The Daily Dose • Thursday, May 16
Translating Pain – Genetics to Mice and Men and a Time Capsule from Montreal
By Adaora M. Chima, MBBS, MPH, from the IARS, AUA and SOCCA 2019 Annual Meetings*
Daniel Chartrand, MD, PhD, FRCPC, Luda Diatchenko, MD, PhD, and Jeffrey S. Mogil, PhD, from McGill University, provided a deep dive into translational pain research, the genetics of pain and the history of anesthesia in Montreal during the AUA Host Panel II.
A Time Capsule of Anesthesia in Montreal
Daniel Chartrand, MD, PhD, FRCPC, a connoisseur of anesthesia historical anesthesia facts, led the audience through the history of Canadian anesthesia founding fathers and their historical relationship with the International Anesthesia Research Society (IARS) and American Society for Anesthesiology (ASA). The history of the IARS, ASA, and Montreal dates back to the early 19th Century.
Following the famous demonstration of the effect of ether in the U.S., William Morton attempted to commercialize ether as Letheon. In January of 1847, a sales representative of his introduced the anesthetic agent to Drs. Horace Nelson and Webster. A month later, Webster had successfully removed a thigh mass in his patient’s home, under ether anesthesia. Nelson and Webster would go on to become Canadian Anesthesia pioneers.
Other historical Canadian figures include Dr. William Hingston, who was Mayor of Montreal in 1873. He successfully advocated for the use of ether instead of chloroform, which had a higher rate of perioperative adverse events. He also championed the case for physician-administered anesthesia care, a campaign that came to fruition shortly before his death.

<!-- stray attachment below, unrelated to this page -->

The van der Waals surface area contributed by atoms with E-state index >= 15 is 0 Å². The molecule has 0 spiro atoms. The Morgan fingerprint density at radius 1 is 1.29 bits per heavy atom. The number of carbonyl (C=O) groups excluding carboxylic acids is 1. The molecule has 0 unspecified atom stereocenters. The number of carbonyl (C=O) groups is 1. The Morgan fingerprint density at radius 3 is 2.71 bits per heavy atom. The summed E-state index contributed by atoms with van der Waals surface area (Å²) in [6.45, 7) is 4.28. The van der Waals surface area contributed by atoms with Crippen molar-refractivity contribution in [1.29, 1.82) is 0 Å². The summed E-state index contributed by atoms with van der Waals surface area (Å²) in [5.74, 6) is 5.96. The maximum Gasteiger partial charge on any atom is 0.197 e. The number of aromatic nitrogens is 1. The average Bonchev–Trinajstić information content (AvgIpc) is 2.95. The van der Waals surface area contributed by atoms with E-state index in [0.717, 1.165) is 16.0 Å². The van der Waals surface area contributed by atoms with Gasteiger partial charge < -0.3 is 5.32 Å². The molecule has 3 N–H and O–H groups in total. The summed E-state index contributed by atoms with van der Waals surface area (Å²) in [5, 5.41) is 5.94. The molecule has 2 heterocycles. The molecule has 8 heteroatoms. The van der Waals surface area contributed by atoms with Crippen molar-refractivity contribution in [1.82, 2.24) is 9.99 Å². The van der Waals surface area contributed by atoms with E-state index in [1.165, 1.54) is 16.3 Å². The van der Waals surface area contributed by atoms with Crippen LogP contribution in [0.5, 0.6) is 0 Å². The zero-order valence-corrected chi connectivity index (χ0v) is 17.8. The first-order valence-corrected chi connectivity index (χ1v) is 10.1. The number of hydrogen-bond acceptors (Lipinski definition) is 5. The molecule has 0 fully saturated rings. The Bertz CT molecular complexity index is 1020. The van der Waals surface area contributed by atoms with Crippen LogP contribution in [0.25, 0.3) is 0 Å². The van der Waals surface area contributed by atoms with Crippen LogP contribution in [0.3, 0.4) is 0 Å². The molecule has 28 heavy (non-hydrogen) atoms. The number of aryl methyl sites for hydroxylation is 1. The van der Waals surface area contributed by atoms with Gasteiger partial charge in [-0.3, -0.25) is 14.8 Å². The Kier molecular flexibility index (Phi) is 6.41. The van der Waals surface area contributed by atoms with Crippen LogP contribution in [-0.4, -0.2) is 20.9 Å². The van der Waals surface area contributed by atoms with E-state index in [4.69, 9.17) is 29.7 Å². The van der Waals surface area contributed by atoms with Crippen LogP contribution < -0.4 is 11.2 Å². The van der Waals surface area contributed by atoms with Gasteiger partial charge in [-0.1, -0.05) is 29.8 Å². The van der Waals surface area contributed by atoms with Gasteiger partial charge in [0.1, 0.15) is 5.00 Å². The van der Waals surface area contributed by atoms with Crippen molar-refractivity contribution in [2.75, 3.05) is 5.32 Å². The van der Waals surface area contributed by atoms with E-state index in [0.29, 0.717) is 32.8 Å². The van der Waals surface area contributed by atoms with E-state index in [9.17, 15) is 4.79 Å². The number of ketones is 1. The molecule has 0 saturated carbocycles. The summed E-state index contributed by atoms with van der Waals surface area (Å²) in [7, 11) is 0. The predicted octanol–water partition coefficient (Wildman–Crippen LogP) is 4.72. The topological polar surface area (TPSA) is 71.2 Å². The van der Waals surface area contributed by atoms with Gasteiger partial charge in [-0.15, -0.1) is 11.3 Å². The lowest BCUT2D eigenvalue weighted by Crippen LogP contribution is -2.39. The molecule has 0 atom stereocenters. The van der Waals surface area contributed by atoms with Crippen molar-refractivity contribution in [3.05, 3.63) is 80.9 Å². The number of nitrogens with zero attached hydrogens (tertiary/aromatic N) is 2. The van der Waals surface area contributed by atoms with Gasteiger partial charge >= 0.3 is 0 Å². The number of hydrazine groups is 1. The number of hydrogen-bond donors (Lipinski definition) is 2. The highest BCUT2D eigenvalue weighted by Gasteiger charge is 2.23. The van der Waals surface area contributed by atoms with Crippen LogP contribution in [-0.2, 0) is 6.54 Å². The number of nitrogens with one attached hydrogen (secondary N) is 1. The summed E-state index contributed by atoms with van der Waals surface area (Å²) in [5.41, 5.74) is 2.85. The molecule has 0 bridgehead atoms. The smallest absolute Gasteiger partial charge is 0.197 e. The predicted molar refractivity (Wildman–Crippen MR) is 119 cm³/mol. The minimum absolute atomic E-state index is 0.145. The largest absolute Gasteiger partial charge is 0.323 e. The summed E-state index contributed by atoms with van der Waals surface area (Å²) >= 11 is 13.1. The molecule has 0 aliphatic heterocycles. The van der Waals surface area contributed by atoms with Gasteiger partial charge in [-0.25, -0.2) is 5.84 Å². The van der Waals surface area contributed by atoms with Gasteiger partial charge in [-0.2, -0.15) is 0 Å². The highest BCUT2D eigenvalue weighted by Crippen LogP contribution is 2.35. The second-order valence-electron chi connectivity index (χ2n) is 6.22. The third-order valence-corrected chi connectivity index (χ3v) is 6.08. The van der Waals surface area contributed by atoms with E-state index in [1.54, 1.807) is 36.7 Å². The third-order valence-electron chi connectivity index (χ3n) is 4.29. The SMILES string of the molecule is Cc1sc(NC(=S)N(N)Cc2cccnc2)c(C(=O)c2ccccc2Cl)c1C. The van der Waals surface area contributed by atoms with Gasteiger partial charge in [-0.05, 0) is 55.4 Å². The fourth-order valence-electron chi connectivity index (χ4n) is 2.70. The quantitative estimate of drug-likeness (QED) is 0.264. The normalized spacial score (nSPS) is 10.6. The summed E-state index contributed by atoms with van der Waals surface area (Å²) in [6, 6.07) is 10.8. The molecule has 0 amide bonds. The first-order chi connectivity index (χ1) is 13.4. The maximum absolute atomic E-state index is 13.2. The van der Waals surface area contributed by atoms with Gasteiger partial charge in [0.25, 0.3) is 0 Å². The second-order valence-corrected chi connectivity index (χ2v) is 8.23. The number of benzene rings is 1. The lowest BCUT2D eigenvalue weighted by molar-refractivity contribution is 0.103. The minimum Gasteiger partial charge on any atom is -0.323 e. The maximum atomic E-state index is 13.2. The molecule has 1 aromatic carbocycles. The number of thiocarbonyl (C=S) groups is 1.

In the 1920s, Drs. Bourne, Nagle and Geldert created the Canadian Society of Anesthesia, which eventually evolved into the Canadian Anesthesiologists Society in 1943. Francis Nagle was also the first anesthesiologist at McGill University.
A less known figure is Enid Johnson, a female physician who pioneered the use of curare for muscle relaxation with Harold Griffith at the Homeopathic Hospital of Montreal in 1942. Dr. Griffith went on to be president of CAS, IARS and a founder of WFSA. George Cousineau, one of the founders of CAS was responsible for the recognition of anesthesia as a specialty by the College of Physicians of Quebec.
What a historical treasure trove Montreal is for the field of anesthesia and perioperative medicine. Look out for the walking tour of the history of medicine in Montreal coming up on Saturday at the IARS 2019 Annual Meeting!
It’s in the Genes! The Genetics of Pain
Luda Diatchenko, MD, PhD, Canada Excellence Research Chair in Human Pain Genetics at McGill University, gave a presentation on the genetics of pain. She explained that although the molecular pathophysiology of pain remains unknown, the exploration of the human genome could help identify biologic markers and targets for pain treatment.
The challenge with developing a panacea for pain treatment lies partly in the existence of single nucleotide polymorphism (SNPs), which are variations in genetic building blocks in one person to the next. These variations result in polymorphism and mutations and contribute to the wide spectrum of pain frequency and perception experienced by different individuals. Variants can be rare with a high effect size and more common variants predominantly exhibiting a low effect size.
The neurotrophin receptor was the first gene associated with monogenic pain disorders to be identified. NAV1.7 is a sodium channel receptor which plays a role in nociception and has been gaining a lot of attention as a possible target for pain modulation.